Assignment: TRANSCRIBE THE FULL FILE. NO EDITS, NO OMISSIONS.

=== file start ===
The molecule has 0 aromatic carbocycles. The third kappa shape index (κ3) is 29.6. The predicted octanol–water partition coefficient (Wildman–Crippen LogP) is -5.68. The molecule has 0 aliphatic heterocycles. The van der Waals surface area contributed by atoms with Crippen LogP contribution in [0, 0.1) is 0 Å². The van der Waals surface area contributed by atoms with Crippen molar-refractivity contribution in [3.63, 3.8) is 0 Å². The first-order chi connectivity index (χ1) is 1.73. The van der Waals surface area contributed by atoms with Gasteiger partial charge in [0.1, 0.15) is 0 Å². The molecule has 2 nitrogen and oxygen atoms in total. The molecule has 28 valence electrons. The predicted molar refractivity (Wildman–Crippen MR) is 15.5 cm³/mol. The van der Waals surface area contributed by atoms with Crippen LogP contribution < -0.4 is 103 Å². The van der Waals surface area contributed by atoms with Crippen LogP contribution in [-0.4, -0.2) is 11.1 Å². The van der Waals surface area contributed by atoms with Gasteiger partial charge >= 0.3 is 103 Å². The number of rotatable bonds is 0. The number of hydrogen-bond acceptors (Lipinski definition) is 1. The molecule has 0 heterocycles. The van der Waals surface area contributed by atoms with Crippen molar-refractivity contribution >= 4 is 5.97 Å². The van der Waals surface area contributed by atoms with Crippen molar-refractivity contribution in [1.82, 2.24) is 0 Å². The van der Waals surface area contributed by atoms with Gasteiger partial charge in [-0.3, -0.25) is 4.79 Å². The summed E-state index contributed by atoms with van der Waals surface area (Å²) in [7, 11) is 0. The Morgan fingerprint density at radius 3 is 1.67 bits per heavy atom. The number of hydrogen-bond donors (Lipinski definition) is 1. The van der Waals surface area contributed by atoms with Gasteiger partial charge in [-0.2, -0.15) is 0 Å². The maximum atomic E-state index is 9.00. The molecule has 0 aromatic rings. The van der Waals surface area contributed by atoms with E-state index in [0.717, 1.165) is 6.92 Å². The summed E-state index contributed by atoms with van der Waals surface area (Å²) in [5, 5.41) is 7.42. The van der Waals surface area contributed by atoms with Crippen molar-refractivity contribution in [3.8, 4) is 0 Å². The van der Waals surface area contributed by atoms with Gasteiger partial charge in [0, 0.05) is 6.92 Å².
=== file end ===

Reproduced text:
The molecule has 0 aromatic carbocycles. The third kappa shape index (κ3) is 29.6. The predicted octanol–water partition coefficient (Wildman–Crippen LogP) is -5.68. The molecule has 0 aliphatic heterocycles. The van der Waals surface area contributed by atoms with Crippen LogP contribution in [0, 0.1) is 0 Å². The van der Waals surface area contributed by atoms with Crippen molar-refractivity contribution in [3.63, 3.8) is 0 Å². The first-order chi connectivity index (χ1) is 1.73. The van der Waals surface area contributed by atoms with Gasteiger partial charge in [0.1, 0.15) is 0 Å². The molecule has 2 nitrogen and oxygen atoms in total. The molecule has 28 valence electrons. The predicted molar refractivity (Wildman–Crippen MR) is 15.5 cm³/mol. The van der Waals surface area contributed by atoms with Crippen LogP contribution < -0.4 is 103 Å². The van der Waals surface area contributed by atoms with Crippen LogP contribution in [-0.4, -0.2) is 11.1 Å². The van der Waals surface area contributed by atoms with Gasteiger partial charge >= 0.3 is 103 Å². The number of rotatable bonds is 0. The number of hydrogen-bond acceptors (Lipinski definition) is 1. The molecule has 0 heterocycles. The van der Waals surface area contributed by atoms with Crippen molar-refractivity contribution >= 4 is 5.97 Å². The van der Waals surface area contributed by atoms with Crippen molar-refractivity contribution in [1.82, 2.24) is 0 Å². The van der Waals surface area contributed by atoms with Gasteiger partial charge in [-0.3, -0.25) is 4.79 Å². The summed E-state index contributed by atoms with van der Waals surface area (Å²) in [7, 11) is 0. The Morgan fingerprint density at radius 3 is 1.67 bits per heavy atom. The number of hydrogen-bond donors (Lipinski definition) is 1. The van der Waals surface area contributed by atoms with Gasteiger partial charge in [-0.2, -0.15) is 0 Å². The maximum atomic E-state index is 9.00. The molecule has 0 aromatic rings. The van der Waals surface area contributed by atoms with E-state index in [0.717, 1.165) is 6.92 Å². The summed E-state index contributed by atoms with van der Waals surface area (Å²) in [5, 5.41) is 7.42. The van der Waals surface area contributed by atoms with Crippen molar-refractivity contribution in [3.8, 4) is 0 Å². The van der Waals surface area contributed by atoms with Gasteiger partial charge in [0, 0.05) is 6.92 Å².